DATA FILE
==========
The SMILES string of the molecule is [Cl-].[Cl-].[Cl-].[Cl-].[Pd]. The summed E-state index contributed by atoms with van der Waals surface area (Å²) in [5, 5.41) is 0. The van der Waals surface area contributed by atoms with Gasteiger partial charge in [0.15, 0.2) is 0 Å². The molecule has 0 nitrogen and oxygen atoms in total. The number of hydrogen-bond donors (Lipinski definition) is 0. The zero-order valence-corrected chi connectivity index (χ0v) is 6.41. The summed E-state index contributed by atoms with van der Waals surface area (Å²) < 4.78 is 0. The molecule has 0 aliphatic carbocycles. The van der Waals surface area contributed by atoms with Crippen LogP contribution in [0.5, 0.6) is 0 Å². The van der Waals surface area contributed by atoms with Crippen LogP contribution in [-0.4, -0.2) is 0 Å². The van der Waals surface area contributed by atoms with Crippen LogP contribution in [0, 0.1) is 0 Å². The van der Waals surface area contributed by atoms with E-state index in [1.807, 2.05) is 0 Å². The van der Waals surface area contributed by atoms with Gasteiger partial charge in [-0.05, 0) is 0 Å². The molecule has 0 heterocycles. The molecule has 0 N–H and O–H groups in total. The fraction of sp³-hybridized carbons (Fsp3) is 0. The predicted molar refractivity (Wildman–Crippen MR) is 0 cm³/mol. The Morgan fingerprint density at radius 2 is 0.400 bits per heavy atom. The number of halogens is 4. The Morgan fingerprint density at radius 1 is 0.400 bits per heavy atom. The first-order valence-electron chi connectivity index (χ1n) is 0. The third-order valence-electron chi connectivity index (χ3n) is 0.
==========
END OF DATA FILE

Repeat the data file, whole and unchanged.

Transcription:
The SMILES string of the molecule is [Cl-].[Cl-].[Cl-].[Cl-].[Pd]. The summed E-state index contributed by atoms with van der Waals surface area (Å²) in [5, 5.41) is 0. The van der Waals surface area contributed by atoms with Gasteiger partial charge in [0.15, 0.2) is 0 Å². The molecule has 0 nitrogen and oxygen atoms in total. The number of hydrogen-bond donors (Lipinski definition) is 0. The zero-order valence-corrected chi connectivity index (χ0v) is 6.41. The summed E-state index contributed by atoms with van der Waals surface area (Å²) < 4.78 is 0. The molecule has 0 aliphatic carbocycles. The van der Waals surface area contributed by atoms with Crippen LogP contribution in [0.5, 0.6) is 0 Å². The van der Waals surface area contributed by atoms with Crippen LogP contribution in [-0.4, -0.2) is 0 Å². The van der Waals surface area contributed by atoms with Crippen LogP contribution in [0, 0.1) is 0 Å². The van der Waals surface area contributed by atoms with E-state index in [1.807, 2.05) is 0 Å². The van der Waals surface area contributed by atoms with Gasteiger partial charge in [-0.05, 0) is 0 Å². The molecule has 0 heterocycles. The molecule has 0 N–H and O–H groups in total. The fraction of sp³-hybridized carbons (Fsp3) is 0. The predicted molar refractivity (Wildman–Crippen MR) is 0 cm³/mol. The Morgan fingerprint density at radius 2 is 0.400 bits per heavy atom. The number of halogens is 4. The Morgan fingerprint density at radius 1 is 0.400 bits per heavy atom. The first-order valence-electron chi connectivity index (χ1n) is 0. The third-order valence-electron chi connectivity index (χ3n) is 0.